Bit Better Book Club 🎉

Weeks 19 and 20: Losing My Virginity 🚀

Welcome to weeks 19 and 20!

Time to read:

Losing My Virginity by Richard Branson

This one should be a quick read. Richard Branson built an empire on what seems to be odd ideas. Other than the person of Branson himself, all his companies have one thing in common: they aim for customer satisfaction.

After the well-received “Shoe Dog”, we dig into another memoir of a billionaire entrepreneur.

Just 30 pages (or 24 minutes for an audiobook) a day to finish it in 2 weeks :raised_hands:


Great, I’ve always wanted to read it!

I’ve noticed you linked to 1999 version that has 416 pages, however there is an updated edition from 2011 that has 624 pages. I’m picking the newer one :wink:

I’m curious to learn what changed. I know there’s a kind of continuation to this book called “Finding my Virginity.” I wonder whether the new edition features a “preview” or is it original content.

Let us know, @pawellcome :slight_smile:

The audiobook I got was apparently something entirely else than both printed versions. I hate it when publishers do this.

Anyway, here’s a bunch of observations:

  • when I read the Blinkist version, I really enjoyed it, the entire book, sadly, didn’t deliver the same enthusiasm
  • have I read this book a year ago, I’ll probably rate it much higher
  • I used to be a big fan of Branson’s but with the current situation a lot of people are showing their ugly side and I am not yet certain whether Branson is one of them
  • just like Shoe Dog it follows the story: I am a white man from a priviledged family, I started my first business early in my life, it was harsh, we paid our workers very little, then suddenly I got millions, I have no regrets
  • it was really terrifying for me how much big businesses rely on credit. It was apparent with Shoe Dog and it was highlighted once more in here. I am really credit-averse to the point, I dislike the idea of mortgage that many people believe is a great idea. If all big companies operate on credit just like Nike and Virgin no wonder we are in deep crisis right now.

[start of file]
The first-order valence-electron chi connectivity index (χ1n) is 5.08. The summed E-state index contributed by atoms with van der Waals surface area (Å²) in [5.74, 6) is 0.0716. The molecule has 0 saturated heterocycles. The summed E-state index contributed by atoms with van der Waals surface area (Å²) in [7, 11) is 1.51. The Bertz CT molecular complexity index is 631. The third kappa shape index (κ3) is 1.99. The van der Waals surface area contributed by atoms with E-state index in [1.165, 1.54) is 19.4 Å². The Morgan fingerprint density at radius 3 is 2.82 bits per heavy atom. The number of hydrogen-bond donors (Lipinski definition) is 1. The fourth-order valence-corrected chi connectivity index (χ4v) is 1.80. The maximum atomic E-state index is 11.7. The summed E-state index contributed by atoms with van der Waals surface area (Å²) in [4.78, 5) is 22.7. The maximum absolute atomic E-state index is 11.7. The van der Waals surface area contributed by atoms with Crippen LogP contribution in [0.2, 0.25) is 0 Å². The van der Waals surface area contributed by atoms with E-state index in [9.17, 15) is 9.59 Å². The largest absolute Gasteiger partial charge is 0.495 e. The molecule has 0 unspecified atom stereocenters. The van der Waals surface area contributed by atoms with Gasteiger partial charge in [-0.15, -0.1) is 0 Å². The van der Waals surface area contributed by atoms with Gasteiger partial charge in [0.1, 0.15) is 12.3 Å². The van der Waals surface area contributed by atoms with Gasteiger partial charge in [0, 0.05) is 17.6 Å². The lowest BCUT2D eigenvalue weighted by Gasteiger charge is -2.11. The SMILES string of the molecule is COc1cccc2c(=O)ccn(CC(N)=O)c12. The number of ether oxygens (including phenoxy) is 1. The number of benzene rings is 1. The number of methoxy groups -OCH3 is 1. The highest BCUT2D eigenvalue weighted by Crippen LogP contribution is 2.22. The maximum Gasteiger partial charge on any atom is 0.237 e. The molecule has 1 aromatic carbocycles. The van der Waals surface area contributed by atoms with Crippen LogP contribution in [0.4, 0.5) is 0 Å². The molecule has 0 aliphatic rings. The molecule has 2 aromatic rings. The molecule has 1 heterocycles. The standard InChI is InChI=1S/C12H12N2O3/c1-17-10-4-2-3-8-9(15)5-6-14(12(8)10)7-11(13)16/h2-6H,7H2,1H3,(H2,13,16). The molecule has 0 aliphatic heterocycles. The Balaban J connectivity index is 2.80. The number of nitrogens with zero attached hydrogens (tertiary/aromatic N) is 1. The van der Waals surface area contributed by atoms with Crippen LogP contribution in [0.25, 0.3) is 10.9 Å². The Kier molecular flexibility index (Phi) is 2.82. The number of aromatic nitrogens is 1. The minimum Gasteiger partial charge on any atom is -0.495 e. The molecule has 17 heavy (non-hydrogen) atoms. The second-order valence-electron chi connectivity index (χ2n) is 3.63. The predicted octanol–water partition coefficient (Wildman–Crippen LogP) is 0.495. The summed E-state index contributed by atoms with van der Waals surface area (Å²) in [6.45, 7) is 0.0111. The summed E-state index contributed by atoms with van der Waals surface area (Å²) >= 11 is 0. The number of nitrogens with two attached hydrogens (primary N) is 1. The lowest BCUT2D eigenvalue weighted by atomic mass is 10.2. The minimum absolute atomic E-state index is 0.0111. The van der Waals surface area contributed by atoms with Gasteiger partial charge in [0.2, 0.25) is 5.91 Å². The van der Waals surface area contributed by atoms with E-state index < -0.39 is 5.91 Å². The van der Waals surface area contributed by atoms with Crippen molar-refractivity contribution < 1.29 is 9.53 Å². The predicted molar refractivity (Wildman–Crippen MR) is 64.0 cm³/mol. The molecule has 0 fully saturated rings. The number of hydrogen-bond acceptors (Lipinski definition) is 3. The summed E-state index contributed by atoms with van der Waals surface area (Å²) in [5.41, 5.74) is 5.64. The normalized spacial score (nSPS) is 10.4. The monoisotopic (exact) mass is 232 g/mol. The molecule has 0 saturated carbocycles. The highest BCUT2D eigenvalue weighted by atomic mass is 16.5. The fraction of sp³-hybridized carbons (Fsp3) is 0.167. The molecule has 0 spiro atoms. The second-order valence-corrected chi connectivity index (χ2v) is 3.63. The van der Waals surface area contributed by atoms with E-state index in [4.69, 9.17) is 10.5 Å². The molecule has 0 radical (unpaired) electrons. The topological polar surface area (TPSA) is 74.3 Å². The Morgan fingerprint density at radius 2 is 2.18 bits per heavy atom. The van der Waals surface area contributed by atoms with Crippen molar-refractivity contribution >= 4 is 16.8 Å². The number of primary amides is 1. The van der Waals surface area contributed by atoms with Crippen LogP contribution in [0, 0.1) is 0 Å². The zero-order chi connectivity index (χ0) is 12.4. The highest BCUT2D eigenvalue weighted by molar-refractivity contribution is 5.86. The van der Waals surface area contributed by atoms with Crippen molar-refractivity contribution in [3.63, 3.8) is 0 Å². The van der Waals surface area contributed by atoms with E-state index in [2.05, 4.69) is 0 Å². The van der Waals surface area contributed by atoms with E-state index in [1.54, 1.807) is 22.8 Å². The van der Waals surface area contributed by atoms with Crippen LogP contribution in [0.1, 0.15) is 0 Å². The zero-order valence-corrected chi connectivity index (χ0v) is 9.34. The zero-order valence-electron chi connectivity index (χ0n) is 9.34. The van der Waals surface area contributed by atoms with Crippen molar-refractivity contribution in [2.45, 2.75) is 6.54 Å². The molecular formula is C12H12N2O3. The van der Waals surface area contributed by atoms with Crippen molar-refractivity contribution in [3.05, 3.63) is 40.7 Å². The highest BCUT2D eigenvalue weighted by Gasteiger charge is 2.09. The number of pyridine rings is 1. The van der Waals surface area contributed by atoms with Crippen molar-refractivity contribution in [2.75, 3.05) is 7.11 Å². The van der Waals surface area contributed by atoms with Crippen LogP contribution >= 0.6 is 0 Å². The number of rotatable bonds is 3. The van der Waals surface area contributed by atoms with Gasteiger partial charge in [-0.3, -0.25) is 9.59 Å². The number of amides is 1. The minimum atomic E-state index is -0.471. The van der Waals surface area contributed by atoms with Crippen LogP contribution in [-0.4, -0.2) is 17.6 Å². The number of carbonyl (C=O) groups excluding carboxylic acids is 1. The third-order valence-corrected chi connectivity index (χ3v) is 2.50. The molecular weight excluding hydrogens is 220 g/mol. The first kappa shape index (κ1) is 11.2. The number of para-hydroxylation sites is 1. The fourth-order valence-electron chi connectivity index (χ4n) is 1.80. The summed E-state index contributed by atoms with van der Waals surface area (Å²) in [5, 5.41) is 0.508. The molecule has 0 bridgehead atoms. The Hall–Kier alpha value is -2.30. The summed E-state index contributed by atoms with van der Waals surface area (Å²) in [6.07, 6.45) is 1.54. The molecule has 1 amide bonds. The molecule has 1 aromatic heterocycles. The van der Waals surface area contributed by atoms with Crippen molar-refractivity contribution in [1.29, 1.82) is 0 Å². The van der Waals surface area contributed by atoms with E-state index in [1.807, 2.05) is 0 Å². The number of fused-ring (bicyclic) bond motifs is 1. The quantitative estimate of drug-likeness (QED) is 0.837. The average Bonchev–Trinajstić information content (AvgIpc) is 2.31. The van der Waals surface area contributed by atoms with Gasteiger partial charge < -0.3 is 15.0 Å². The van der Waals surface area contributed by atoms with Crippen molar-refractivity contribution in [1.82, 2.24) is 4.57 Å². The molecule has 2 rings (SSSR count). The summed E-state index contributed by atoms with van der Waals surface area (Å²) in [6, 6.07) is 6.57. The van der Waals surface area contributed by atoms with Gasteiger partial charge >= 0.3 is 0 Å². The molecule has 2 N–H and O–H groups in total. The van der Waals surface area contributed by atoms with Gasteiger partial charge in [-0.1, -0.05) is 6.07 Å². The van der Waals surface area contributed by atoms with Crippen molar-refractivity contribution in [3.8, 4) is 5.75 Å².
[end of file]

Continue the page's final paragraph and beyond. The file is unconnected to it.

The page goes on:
• I would still love to read a good memoir of a business founder who actually bootstrapped a company without resorting to credit. I wonder how many such cases are there…
  • the BA smear campaing took like 20% of the book (at least the edition that I had) and served no purpose that I can relate to other than posing Branson and Virgin as the underdog and martyr. I get it, your competition was tough, tough to the point of being unethical. You could’ve mention a few of their worst tricks and go on with the story.

I’m curious about your opinion, @swap!

Just finished this one.

  • I loved the first half; the second half not so much.
  • I agree with your point of credit reliance - it’s just too much! True, Nike & Virgin became big but I’m sure there would be 100 others who went bust because of an overdraft.
  • I liked how antifragile Branson is.
  • I know of some bootstrappers but they aren’t in the limelight - probably because they don’t do anything media-worthy. Most of them don’t even need to be big in order to run a profitable company.
  • I recently read Elon Musk’s biography by Ashlee Vance and I liked the perspective from a 3rd-party. Now I expect an unbiased view which this book didn’t provide (pointing at BA here).
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